I am trying to work on endurance in the hopes of one day touring the GDMBR in a reasonable amount of time and after watching Ride the Divide, I noticed a lot of the riders are using aerobars. When I am training, I can ride close to 40 miles on my bike with a Specialized flat bar but I am noticing significant pain in my back, tailbone, wrists and shoulders.

Are aerobars the answer to my pain problems? My assumption (from purely a comfort viewpoint) is that aerobars allow you to shift your weight occasionally and distribute your weight differently without stopping. If so, is there a certain type of handlebar I should be looking at for a mountain bike? I would prefer an easy to install/uninstall solution because I am not always looking to have these handlebars on. Also, is adding an aerobar the proper solution or am I looking at it wrong? I am questioning bikes at the moment and would be grateful on any tips.

I have never used any other type of handlebar other than a flat bar, so please include anything that may seem incredibly obvious.

Note: I looked at this answer but those look incredibly uncomfortable for long distances and seem pointless for what I am doing.


Specialized Myka Sport 29er

Handle Bar Specs
Specialized flat bar, alloy, 640mm & 660mm wide, 8-degree backsweep, 4-degree upsweep, 25.4mm

Full Specifications

  • 2
    I wouldn't have thought aero bars would necessarily help you in terms of comfort. I mean, the reason you use them is to make yourself more aerodynamic, and generally this comes at the cost of comfort. So if anything I would expect them to be less comfortable. My own experience is consistent with this - I've tried some on my road bike and never really got on with them. Yet...
    – PeteH
    Commented Aug 5, 2013 at 17:31

4 Answers 4


The main reason that aerobars may have an advantage over flat or road bars is that they are designed so that your main support mechanism is skeletal, rather than muscular. The longer the distance, the more this will hold true.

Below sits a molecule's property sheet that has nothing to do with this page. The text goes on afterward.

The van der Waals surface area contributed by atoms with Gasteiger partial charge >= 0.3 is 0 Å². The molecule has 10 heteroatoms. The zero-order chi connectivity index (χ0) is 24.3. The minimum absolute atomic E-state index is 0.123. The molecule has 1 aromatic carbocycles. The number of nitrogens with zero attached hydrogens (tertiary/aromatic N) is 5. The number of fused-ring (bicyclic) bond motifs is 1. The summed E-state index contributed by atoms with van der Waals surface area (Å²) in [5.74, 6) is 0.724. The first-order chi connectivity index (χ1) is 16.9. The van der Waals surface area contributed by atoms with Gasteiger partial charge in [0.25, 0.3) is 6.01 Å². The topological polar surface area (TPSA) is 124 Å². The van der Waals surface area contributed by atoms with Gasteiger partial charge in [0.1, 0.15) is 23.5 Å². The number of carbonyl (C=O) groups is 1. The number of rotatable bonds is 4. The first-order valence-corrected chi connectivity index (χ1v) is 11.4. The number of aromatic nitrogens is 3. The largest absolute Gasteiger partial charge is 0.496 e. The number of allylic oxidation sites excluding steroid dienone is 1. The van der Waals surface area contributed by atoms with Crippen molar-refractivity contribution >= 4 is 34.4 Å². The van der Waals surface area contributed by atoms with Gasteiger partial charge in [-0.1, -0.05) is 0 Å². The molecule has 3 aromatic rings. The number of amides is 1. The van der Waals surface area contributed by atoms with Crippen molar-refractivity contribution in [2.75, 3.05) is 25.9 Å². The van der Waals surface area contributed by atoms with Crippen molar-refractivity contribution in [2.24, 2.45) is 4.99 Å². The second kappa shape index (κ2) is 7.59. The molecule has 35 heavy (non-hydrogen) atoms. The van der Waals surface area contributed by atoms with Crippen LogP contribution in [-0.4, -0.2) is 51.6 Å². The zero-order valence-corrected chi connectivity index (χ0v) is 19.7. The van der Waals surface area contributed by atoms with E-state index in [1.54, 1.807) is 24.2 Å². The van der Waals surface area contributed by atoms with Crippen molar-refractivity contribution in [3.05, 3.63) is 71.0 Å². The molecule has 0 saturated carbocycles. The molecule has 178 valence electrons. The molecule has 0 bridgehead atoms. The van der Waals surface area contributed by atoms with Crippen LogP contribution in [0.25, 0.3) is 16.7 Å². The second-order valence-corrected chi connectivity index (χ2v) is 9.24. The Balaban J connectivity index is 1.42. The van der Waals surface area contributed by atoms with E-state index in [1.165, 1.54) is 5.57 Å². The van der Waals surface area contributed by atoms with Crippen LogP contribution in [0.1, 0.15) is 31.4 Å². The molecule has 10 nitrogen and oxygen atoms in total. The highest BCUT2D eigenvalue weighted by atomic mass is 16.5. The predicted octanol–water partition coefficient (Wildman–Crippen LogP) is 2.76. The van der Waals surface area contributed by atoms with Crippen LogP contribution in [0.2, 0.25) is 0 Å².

Normann Stadler

This picture is of a top triathlete. Note that the forearms are almost parallel, and the upper arms are at a 90 degree angle. This allows the main support for the upper body to rest on the bone structure, with minimal muscle involvement. (Stadler was an Ironman distance triathlete, bike segment of 112 miles).

While you may see variations on this, it is a general truism that the longer the race, the more comfort trumps aerodynamics, and vice versa (Short races aerodynamics trumps comfort.)

Many of the ultra mountain bike competitors set up their rides similarly, and have "wrap" style aerobars that allow them multiple different hand positions for control, as well as the resting position where their arm muscles don't have to do the work for support.

That all being said, I would point out that many riders go much further than 40 miles with no pain at all. This would suggest to me that your fit is not correct, or that you are not in shape enough for a 40 mile ride yet. Tailbone pain is (usually) a bad saddle and fit, and the rest is also easily attributable to fit. Aerobars will not be a magic cureall for an improperly fitted bike

  • 1
    +1 for suggesting fit. I'm not a MTBer but it sounds iffy
    – PeteH
    Commented Aug 5, 2013 at 20:13
  • This is good info, and thanks for the pointer about being fitted. I guess that might be what it is, because going 40+ miles I feel like my legs could go 40 more easily, but my back and tailbone are done. also, this is great info from a racing view, but I am only going to touring so I am looking for maximum comfort :] Commented Aug 5, 2013 at 21:41
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    @CarrieKendall - The main thing that you want is a variety of places to put your hands, so that you can shift positions. Even with padded gloves, extended periods in one position can numb the hands and cause other problems. And don't discount the bars, I know quite a few long range tourers that have some variant of aerobars at various angles to accommodate leaning on the elbows/forearms for extended periods. You and the racers are both in the saddle for long periods, they just are going faster is all. :)
    – JohnP
    Commented Aug 5, 2013 at 21:48
  • @JohnP Right. I guess that's why I assumed it would be more comfortable because right now that's exactly what's happening is I am unable to shift around and those elbow pads sure look inviting :P Commented Aug 5, 2013 at 21:51
  • @CarrieKendall - If you are serious about wanting to do some of these extended races, go to a reputable MTB shop in your town, with your bike. Explain what you want to do, and what is happening with your current bike, and let them help you get setup correctly. For you to be having that much pain where it forces a ride stoppage ~ 40 miles, either your bike is set up very poorly, doesn't fit, or both.
    – JohnP
    Commented Aug 5, 2013 at 21:58